Hiring an estate sale company can be an easy process, but doing what is best for the estate will require due diligence and a lot of pre-planning. Depending on the circumstances, many estates take months to process starting with hiring a probate attorney, to filing of the probate, filing the death certificate, publishing an article in the local paper, and administering the estate itself which entails many different steps as well. If there is no estate attorney, no will, and no executor, the estate process can drag out for years.

It’s important to get the estate process underway as soon as possible. In some cases, people delay discussing estates with family members as it is an emotional time for everyone. However, not dealing with the estate promptly can be detrimental to the estate and any assets involved. A home that sits for a year can often grow significant mold and mildew, especially in a state with high humidity levels. Cleaning companies as well as estate sale companies will often refuse to clean mold and mildew due to health hazards and clauses in Worker’s Compensation. In a very dry state, things often become dry rotted and brittle.  In addition, a home not lived in is an invitation to rodents and theft. In the worst cases, estate sale companies will refuse to conduct an estate sale at all, creating a total loss for the estate.  

The contents of a home can lose a great deal of value if they are left to sit. The market is frequently changing, and an estate can lose up to half or more of the assets in a changing market. This could be devastating to a family. 

Estates take planning and family involvement and need to be discussed before there is a death in the family or a move to a nursing facility.  It is best to discuss the estate sooner rather than later and have a firm plan in place.  Keep these steps in mind for you and your family’s peace of mind:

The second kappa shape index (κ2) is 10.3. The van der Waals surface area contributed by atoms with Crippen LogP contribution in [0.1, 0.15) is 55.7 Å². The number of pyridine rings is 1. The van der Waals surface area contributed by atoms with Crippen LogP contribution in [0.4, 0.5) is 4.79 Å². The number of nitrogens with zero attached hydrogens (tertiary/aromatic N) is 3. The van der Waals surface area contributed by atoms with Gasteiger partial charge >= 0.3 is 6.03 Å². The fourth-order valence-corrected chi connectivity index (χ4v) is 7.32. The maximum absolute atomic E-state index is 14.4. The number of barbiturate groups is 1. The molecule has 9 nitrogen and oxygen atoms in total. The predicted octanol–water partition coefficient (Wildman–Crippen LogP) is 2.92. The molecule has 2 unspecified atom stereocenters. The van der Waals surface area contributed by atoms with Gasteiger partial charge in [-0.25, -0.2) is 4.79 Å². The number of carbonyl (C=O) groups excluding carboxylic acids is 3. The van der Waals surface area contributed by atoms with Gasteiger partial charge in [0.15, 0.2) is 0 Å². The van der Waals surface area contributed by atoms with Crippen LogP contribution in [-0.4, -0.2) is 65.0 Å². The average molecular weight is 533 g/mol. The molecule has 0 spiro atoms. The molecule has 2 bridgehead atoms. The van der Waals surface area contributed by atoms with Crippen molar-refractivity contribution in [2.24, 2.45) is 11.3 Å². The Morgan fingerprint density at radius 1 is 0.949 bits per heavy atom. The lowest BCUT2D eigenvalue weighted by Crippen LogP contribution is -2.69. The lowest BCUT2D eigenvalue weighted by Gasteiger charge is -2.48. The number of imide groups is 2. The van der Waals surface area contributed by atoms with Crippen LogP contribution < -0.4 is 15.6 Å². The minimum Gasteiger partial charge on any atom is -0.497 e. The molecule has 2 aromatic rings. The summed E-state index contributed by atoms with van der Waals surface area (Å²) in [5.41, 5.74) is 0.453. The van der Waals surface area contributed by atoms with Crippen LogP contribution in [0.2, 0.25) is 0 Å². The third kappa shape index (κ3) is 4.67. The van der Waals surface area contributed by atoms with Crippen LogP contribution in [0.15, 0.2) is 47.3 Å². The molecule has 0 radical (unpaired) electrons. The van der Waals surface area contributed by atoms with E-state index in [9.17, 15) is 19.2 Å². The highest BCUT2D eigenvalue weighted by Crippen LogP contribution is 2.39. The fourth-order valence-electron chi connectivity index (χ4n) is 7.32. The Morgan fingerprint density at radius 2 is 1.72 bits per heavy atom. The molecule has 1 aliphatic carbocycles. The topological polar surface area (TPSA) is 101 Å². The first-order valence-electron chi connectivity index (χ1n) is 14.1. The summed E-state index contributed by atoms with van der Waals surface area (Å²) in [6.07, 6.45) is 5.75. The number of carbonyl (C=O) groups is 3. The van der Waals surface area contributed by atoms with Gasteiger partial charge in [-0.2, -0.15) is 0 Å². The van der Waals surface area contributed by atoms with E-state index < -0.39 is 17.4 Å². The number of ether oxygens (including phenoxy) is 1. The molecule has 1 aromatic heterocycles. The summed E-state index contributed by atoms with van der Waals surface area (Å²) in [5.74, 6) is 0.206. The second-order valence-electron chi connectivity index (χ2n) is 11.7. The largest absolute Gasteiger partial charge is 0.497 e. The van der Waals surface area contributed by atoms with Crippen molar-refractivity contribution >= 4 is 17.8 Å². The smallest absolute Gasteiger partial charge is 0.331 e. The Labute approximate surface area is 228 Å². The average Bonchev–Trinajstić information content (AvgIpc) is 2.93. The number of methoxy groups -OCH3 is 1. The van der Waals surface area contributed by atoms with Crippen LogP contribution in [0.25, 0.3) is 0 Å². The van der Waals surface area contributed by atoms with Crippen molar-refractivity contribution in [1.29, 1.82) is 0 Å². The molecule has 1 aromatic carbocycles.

1. Choose an Executor/Executrix to execute the will.
  2. Choose an Estate Attorney to oversee court proceedings.  This is not required in a non-probated will; however, having one is always an asset. An attorney is required in a guardianship, conservatorship, or a probated will.
  3. If you believe that you have valuable items, tell your family about them. When you have passed, no one will know specifics about items unless you tell them. The provenance of an item can add a great value to it. A great thing to do is write a sentence or two about every valuable item in your home and give the list to someone who will keep it in a safe place.  You can also use an index card and write where you purchased an item or how you came to own something, what you paid for it, and anything else that is pertinent and attach to the inside of a drawer or on the back of the item.  Many estate sale professionals find receipts and cards attached to the back of framed art which can be helpful in identifying the value (make sure that you only attach it to the frame as not to damage the canvas).
  4. Make a list of all of your assets (including property, land, cars, etc.).
  5. Make a list of all of your credit cards and debts.
  6. Think about what items you will want to give away to family members.
  7. Make a list of IRAs, 401(k), bank accounts, life insurance policy info, etc. to give to your Estate Administrator.
  8. Make sure that you have a current Living Will.
  9. Review this information with your Executor or Estate Attorney.

By handling these things now, your wishes will be known, your assets will retain more value, and your family will be prepared.